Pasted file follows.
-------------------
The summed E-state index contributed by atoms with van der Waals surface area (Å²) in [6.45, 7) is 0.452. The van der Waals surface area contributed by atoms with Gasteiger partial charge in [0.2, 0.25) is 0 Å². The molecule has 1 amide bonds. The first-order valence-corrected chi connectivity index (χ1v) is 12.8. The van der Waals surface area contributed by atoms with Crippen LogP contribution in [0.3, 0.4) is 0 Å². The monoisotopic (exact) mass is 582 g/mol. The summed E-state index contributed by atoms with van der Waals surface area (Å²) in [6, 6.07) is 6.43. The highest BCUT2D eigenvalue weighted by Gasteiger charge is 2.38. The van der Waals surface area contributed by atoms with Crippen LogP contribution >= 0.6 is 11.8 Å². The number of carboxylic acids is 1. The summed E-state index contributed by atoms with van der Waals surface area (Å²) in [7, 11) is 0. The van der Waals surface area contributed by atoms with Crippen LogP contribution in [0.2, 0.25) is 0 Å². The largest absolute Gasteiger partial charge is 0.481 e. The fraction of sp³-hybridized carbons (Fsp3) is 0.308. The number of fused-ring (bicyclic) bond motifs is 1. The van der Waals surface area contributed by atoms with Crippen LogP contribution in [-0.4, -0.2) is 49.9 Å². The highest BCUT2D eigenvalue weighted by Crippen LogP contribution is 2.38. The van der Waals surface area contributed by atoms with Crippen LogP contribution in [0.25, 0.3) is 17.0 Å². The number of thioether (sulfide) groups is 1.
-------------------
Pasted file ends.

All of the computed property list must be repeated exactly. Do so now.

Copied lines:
The summed E-state index contributed by atoms with van der Waals surface area (Å²) in [6.45, 7) is 0.452. The van der Waals surface area contributed by atoms with Gasteiger partial charge in [0.2, 0.25) is 0 Å². The molecule has 1 amide bonds. The first-order valence-corrected chi connectivity index (χ1v) is 12.8. The van der Waals surface area contributed by atoms with Crippen LogP contribution in [0.3, 0.4) is 0 Å². The monoisotopic (exact) mass is 582 g/mol. The summed E-state index contributed by atoms with van der Waals surface area (Å²) in [6, 6.07) is 6.43. The highest BCUT2D eigenvalue weighted by Gasteiger charge is 2.38. The van der Waals surface area contributed by atoms with Crippen LogP contribution >= 0.6 is 11.8 Å². The number of carboxylic acids is 1. The summed E-state index contributed by atoms with van der Waals surface area (Å²) in [7, 11) is 0. The van der Waals surface area contributed by atoms with Crippen LogP contribution in [0.2, 0.25) is 0 Å². The largest absolute Gasteiger partial charge is 0.481 e. The fraction of sp³-hybridized carbons (Fsp3) is 0.308. The number of fused-ring (bicyclic) bond motifs is 1. The van der Waals surface area contributed by atoms with Crippen LogP contribution in [-0.4, -0.2) is 49.9 Å². The highest BCUT2D eigenvalue weighted by Crippen LogP contribution is 2.38. The van der Waals surface area contributed by atoms with Crippen LogP contribution in [0.25, 0.3) is 17.0 Å². The number of thioether (sulfide) groups is 1.